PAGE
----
The actual knowledge would not be sufficient to generalize the effect of population growth in developing areas, at least that is what some researchers believe. They agree that rapid growth in today’s less developed countries have favorable effects such as economies of scale and specialization, better capacities, and motivations of younger people compared with older ones. However, rapid population growth creates high pressures on elemental resources that compromises our actual model of development as human beings. In fact, it’s often suggested that rapid population growth in developing countries intensifies environmental degradation, since more people compete for the same amount of resources. As a result, high prices on food and nonrenewable resources, pollution, land degradation and global warming are the part of the impact of this unprecedented demographic change.
One evidence of this unsustainable growth indicates that the world’s population had doubled in the last 50 years, after growing very slowly for most of the human history. According to projections, the world’s population will surpass 9 billions people by 2050. Most of the additional 2.3 billion people will enlarge the population of developing countries, which is projected to rise from 5.6 in 2009 to 7.9 billions in 2050. 1 This means that the majority of the people would be in countries where basic needs are already scarce.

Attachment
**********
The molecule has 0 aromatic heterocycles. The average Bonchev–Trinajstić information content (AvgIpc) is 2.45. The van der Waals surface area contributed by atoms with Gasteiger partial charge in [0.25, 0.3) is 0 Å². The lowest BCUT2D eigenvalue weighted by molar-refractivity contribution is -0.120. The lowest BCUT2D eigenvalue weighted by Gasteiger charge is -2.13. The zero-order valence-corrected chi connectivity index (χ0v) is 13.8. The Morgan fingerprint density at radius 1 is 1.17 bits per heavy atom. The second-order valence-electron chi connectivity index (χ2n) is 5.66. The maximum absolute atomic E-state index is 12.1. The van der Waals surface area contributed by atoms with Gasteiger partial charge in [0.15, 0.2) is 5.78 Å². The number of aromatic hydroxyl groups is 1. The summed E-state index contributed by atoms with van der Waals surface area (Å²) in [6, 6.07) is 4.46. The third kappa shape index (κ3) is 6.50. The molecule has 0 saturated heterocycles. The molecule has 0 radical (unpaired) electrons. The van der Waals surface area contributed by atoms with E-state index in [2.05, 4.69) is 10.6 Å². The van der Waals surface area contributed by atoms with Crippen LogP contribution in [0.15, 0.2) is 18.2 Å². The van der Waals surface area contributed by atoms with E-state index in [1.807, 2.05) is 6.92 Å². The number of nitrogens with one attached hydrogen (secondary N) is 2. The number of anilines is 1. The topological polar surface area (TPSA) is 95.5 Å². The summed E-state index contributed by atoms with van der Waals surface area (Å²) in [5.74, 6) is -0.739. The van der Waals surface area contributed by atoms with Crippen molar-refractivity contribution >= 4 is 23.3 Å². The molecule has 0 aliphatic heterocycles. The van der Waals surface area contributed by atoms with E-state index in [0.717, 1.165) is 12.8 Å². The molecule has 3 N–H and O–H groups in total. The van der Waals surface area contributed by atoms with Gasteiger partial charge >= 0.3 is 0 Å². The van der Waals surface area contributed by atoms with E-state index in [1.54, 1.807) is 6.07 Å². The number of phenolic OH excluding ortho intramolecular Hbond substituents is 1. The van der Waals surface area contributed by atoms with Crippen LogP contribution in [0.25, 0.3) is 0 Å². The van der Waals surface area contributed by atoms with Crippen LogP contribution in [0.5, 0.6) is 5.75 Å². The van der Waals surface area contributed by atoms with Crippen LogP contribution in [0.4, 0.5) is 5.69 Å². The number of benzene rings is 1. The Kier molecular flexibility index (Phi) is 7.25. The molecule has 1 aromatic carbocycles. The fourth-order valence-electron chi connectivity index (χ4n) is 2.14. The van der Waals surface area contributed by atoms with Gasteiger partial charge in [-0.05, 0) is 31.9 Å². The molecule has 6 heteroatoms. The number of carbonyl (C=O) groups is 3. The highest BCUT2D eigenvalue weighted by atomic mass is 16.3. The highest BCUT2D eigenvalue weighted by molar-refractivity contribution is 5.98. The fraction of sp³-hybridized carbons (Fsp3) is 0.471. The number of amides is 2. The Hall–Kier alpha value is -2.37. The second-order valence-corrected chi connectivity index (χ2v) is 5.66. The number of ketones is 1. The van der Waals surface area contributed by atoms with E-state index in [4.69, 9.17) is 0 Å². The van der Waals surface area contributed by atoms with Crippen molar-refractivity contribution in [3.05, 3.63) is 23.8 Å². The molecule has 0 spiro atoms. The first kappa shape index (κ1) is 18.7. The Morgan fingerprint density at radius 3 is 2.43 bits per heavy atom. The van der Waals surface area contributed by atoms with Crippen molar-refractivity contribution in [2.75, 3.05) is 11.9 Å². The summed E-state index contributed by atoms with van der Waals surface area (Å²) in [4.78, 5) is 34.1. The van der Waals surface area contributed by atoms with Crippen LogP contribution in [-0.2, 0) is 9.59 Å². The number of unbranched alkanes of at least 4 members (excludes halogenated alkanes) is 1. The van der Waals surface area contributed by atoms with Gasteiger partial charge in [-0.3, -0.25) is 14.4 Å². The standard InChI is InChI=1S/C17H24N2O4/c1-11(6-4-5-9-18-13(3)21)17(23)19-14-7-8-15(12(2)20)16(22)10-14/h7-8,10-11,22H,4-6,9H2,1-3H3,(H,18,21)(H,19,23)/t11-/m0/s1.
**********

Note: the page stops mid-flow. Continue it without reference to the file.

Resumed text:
The human impact on the environment is a relationship among population size, per
capita consumption and the environmental damage. In fact, people in developed countries have the greatest impact on the global environment. Therefore, the 20 per cent of the people with the highest income are responsible for 86 per cent of total consumption. For instance, a child born in the developed world adds more to consumption and pollution levels in one lifetime than do 30-50 children born in developing countries. 2
In developing economies especially without oil and natural gas...
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